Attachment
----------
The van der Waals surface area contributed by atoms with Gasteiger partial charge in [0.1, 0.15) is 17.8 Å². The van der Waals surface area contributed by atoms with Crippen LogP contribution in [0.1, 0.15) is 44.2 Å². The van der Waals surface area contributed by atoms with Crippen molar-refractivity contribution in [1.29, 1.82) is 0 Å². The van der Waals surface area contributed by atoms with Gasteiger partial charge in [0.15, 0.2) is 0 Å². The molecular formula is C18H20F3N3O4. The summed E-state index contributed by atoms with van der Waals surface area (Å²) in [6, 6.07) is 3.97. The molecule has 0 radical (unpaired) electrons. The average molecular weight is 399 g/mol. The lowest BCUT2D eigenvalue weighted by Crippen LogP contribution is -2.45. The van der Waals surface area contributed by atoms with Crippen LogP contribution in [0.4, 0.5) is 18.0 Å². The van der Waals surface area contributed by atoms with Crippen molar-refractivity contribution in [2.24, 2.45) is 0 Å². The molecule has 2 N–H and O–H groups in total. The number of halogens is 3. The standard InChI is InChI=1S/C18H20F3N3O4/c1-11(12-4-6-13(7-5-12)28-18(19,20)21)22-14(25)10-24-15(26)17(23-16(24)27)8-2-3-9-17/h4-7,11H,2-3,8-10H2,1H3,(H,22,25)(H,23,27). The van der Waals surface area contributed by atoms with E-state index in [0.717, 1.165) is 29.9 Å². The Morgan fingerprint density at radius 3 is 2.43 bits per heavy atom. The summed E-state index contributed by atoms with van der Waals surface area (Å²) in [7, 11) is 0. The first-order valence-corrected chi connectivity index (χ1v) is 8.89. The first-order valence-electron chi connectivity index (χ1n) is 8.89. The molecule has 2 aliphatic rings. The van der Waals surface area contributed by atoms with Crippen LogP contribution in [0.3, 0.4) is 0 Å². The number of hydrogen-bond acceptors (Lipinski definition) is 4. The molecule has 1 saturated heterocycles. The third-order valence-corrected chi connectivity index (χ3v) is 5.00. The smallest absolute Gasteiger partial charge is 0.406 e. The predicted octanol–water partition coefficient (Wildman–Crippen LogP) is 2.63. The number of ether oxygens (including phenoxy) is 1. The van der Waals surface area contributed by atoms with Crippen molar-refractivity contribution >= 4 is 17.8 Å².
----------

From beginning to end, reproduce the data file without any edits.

The van der Waals surface area contributed by atoms with Gasteiger partial charge in [0.1, 0.15) is 17.8 Å². The van der Waals surface area contributed by atoms with Crippen LogP contribution in [0.1, 0.15) is 44.2 Å². The van der Waals surface area contributed by atoms with Crippen molar-refractivity contribution in [1.29, 1.82) is 0 Å². The van der Waals surface area contributed by atoms with Gasteiger partial charge in [0.15, 0.2) is 0 Å². The molecular formula is C18H20F3N3O4. The summed E-state index contributed by atoms with van der Waals surface area (Å²) in [6, 6.07) is 3.97. The molecule has 0 radical (unpaired) electrons. The average molecular weight is 399 g/mol. The lowest BCUT2D eigenvalue weighted by Crippen LogP contribution is -2.45. The van der Waals surface area contributed by atoms with Crippen LogP contribution in [0.4, 0.5) is 18.0 Å². The van der Waals surface area contributed by atoms with Crippen molar-refractivity contribution in [2.24, 2.45) is 0 Å². The molecule has 2 N–H and O–H groups in total. The number of halogens is 3. The standard InChI is InChI=1S/C18H20F3N3O4/c1-11(12-4-6-13(7-5-12)28-18(19,20)21)22-14(25)10-24-15(26)17(23-16(24)27)8-2-3-9-17/h4-7,11H,2-3,8-10H2,1H3,(H,22,25)(H,23,27). The van der Waals surface area contributed by atoms with E-state index in [0.717, 1.165) is 29.9 Å². The Morgan fingerprint density at radius 3 is 2.43 bits per heavy atom. The summed E-state index contributed by atoms with van der Waals surface area (Å²) in [7, 11) is 0. The first-order valence-corrected chi connectivity index (χ1v) is 8.89. The first-order valence-electron chi connectivity index (χ1n) is 8.89. The molecule has 2 aliphatic rings. The van der Waals surface area contributed by atoms with Crippen LogP contribution in [0.3, 0.4) is 0 Å². The number of hydrogen-bond acceptors (Lipinski definition) is 4. The molecule has 1 saturated heterocycles. The third-order valence-corrected chi connectivity index (χ3v) is 5.00. The smallest absolute Gasteiger partial charge is 0.406 e. The predicted octanol–water partition coefficient (Wildman–Crippen LogP) is 2.63. The number of ether oxygens (including phenoxy) is 1. The van der Waals surface area contributed by atoms with Crippen molar-refractivity contribution >= 4 is 17.8 Å².